The Martha’s Vineyard Hospital and public health officials on the Vineyard have issued a widespread measles alert following a diagnosis of the highly contagious disease in an unvaccinated child visiting the Island from another state. The child was evaluated at the hospital emergency room on Wednesday, June 17. State health officials confirmed that this is the second case of measles in the commonwealth this year.

Free vaccination clinics are scheduled for tonight and tomorrow from 5 to 9 p.m. in the old doctor's wing at the hospital. The hospital asks people attending the clinic to enter through the Eastville entrane behind the hospital.

“While the child was immediately identified and subsequently isolated from the community, we know that individuals on the Island were exposed to the virus during a phase of the illness in which the patient is infectious but has no symptoms,” the hospital said in the alert posted on its website.

According to the hospital alert, known locations where exposures to others are likely to have occurred include:

The West Tisbury public library on June 8, from 11 a.m. to 3 p.m.; the Aquinnah Library on Tuesday, June 9 from 3 p.m. to 5:30 p.m. and again on Thursday, June 11 from 3:30 p.m. to 6:30 p.m.; the Martha’s Vineyard Airport Laundromat in West Tisbury on Friday, June 12 from 1 p.m. to 5 p.m.; Sharky’s Cantina in Oak Bluffs on Tuesday June 16, from 7:30 p.m. to 10:30 p.m., and Ryan Family Amusements in Oak Bluffs on June 16, from 5:30 p.m. to 9:30 p.m.

The Massachusetts Department of Public Health (DPH) sent out an alert Wednesday that the individual with measles was at the Chilmark School playground and the Chilmark library on Monday, June 8 from 2:30 p.m. to 5 p.m. This is an update to an earlier alert, which said the exposure took place in those places on June 17. That exposure did not occur, the DPH said.

Vineyard library directors announced late Tuesday that the annual summer reading kickoff for children at the Agricultural Hall Saturday morning has been cancelled out of precaution.

Island public schools have sent alerts to parents.

Dr. Jeffrey Zack, chief of emergency medicine at the hospital, said the patient was considered infectious from Monday, June 8 through Wednesday, June 17.

“There is certainly a lot of concern, folks wanting information,” Dr. Zack told the Gazette in a telephone interview Monday. “We would like to make sure the public understands if they have questions they should contact their primary care doctor. The one thing we don’t want is people coming into the hospital or into the doctor’s office if they think they have measles. Letting someone into the building can make it an infectious area, at least for a couple of hours. It’s most important not to spread this within the hospital,” he said.

The hospital has set up a measles hotline at 508-957-0117 and scheduled the free vaccination clinics.

People under the age of 58 who have not been vaccinated, have not had measles in the past, or do not have blood work indicating immunity to the disease should attend the clinic, the Martha’s Vineyard Boards of Health said in a press release. People born before 1957 are likely to have immunity to the disease, according to information from the DPH.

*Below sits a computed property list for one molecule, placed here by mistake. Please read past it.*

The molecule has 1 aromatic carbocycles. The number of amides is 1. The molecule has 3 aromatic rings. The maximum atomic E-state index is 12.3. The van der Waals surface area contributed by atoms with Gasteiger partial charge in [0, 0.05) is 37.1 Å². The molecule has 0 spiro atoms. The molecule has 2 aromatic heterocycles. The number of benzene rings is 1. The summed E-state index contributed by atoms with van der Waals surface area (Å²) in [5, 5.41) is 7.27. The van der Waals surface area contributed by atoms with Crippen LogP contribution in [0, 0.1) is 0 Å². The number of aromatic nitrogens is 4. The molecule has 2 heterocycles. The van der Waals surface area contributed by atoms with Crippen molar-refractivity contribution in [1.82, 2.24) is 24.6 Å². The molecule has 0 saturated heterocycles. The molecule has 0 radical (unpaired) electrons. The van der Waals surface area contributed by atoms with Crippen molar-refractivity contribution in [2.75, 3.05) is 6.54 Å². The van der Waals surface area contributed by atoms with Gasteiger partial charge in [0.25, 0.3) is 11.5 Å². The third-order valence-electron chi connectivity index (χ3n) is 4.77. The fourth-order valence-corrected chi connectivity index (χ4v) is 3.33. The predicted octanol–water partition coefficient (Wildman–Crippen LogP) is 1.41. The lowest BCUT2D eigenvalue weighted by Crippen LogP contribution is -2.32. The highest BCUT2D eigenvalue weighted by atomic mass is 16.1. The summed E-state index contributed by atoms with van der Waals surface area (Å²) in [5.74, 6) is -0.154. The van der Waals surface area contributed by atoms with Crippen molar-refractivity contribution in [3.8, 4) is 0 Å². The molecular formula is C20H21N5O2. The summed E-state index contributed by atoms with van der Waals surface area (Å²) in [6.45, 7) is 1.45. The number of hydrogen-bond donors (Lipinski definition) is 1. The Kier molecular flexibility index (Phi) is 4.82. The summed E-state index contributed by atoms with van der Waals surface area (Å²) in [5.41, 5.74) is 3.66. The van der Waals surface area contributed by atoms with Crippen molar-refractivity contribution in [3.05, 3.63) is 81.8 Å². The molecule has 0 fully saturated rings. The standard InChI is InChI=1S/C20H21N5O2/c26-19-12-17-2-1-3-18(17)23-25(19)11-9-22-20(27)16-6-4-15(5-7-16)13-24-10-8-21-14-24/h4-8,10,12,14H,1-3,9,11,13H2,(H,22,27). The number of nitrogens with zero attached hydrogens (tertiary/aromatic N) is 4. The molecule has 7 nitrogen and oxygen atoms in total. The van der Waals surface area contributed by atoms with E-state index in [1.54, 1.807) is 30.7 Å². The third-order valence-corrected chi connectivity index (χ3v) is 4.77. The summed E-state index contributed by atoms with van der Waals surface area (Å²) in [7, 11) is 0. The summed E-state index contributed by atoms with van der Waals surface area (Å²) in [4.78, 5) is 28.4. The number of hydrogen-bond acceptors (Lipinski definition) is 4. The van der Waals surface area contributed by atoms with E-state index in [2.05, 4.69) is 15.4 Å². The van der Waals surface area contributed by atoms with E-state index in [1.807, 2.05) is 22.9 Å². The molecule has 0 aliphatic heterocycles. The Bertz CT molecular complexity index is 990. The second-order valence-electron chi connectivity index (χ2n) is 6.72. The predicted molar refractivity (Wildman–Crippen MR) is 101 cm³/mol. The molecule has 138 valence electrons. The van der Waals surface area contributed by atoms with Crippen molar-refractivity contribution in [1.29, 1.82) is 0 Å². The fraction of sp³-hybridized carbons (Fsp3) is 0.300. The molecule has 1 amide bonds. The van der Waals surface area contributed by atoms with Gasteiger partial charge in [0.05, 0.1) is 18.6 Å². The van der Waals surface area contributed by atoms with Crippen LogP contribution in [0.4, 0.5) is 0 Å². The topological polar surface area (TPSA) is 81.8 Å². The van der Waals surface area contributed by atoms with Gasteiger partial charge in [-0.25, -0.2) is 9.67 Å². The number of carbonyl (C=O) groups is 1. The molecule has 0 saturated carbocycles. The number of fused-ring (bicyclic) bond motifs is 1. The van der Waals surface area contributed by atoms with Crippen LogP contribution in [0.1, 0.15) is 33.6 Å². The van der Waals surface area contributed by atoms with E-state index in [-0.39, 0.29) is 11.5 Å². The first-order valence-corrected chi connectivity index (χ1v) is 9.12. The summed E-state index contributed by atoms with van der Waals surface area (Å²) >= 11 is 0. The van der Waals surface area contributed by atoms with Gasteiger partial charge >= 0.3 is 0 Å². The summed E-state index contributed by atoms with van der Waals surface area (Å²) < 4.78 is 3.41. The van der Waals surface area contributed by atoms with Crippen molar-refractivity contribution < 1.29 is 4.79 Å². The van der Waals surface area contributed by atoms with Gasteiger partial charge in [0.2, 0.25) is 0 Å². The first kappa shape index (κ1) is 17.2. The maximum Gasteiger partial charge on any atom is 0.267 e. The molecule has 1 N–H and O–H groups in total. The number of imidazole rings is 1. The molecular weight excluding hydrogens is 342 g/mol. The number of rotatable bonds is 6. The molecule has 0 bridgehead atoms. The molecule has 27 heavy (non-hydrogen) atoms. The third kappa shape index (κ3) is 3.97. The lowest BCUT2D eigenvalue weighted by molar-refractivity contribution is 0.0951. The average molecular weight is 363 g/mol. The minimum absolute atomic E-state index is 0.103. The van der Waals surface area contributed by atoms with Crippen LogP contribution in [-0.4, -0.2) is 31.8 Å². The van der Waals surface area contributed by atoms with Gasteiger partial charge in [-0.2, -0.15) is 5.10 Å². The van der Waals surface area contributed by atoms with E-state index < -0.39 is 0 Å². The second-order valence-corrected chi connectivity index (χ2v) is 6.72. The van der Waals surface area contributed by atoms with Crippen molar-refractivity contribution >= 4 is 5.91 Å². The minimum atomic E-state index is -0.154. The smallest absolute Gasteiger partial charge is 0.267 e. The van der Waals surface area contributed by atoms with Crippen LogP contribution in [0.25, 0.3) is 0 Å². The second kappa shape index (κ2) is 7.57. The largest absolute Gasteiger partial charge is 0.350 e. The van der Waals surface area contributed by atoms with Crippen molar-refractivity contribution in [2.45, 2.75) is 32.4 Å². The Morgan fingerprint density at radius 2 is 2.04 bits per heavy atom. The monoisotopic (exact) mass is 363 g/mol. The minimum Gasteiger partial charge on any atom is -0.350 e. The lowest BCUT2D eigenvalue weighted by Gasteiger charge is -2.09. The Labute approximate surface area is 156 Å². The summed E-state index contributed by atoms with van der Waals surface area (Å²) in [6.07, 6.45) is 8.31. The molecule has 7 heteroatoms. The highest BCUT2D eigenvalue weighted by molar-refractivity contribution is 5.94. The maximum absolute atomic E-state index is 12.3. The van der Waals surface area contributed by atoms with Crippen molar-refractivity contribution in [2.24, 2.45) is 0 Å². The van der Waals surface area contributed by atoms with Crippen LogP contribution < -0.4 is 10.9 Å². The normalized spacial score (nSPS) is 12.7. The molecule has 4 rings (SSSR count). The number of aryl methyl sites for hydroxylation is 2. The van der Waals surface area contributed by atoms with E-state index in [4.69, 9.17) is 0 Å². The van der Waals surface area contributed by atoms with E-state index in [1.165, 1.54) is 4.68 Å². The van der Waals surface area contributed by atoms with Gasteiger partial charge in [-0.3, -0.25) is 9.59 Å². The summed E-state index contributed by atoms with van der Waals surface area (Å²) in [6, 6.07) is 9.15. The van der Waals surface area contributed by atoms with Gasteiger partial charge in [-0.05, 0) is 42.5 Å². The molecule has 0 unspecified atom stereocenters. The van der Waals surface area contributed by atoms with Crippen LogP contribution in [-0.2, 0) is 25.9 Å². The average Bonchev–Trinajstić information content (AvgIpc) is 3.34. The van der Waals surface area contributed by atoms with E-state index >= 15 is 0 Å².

Hospital staff are working with the DPH to deliver responsible communications to the public and are following a protocol for public response to a measles diagnosis.

“We have staff members stationed outside the emergency room waiting area, to inform and hopefully guide anybody who might be showing symptoms to the appropriate place,” said Rachel Vanderhoop, a spokesman for the hospital. 
She said doctors will screen people who are concerned about exposure over the phone, then decide whether to refer patients to the emergency room.

“The emergency room will be alerted, and you will be brought in through a decontamination entrance, and the staff will be properly dressed in precaution suits,” Ms. Vanderhoop said. “It’s a safer way to bring somebody who might have been exposed into the hospital.”

Anyone who suspects a case of measles should not go to the doctor’s office or the hospital, but instead should call their primary care physician and follow the doctor’s instructions.

High fever, a rash that begins on the head, or a runny nose and cough are all possible symptoms that should result in a call to a doctor. The hospital also recommends calling a doctor if you or your child are not vaccinated, or unsure of immunization status.

Measles can cause serious problems such as ear infections, pneumonia and swelling of the brain in some people, especially pregnant women, infants, and people with weakened immune systems, public health officials. In rare cases, measles can lead to death. Adults are also at increased risk. The virus that causes measles lives in the nose and throat and is sprayed into the air when an infected person coughs or talks, health officials said. The virus can stay in the air for up to two hours.

The Island has some of the lowest vaccination rates in the state, the Massachusetts Department of Public Health confirmed earlier this year.

Dr. Zack said the confirmed case demonstrates the vulnerability of an isolated community that sees a huge influx of summer visitors. “We live in a very small world,” Dr. Zack said. “We’re at risk, no matter where we live. We’re about to hit high season and we’re getting people from all over the place.

“This is sort of an opportunity to reeducate everyone to the risks and benefits of vaccination,” he said. “The problem is when you don’t see a disease like measles for 50 years, people forget about the repercussions and why we started vaccinating in the first place. It killed thousands and thousands of people before vaccinations. We don’t want to see those days, obviously, again.”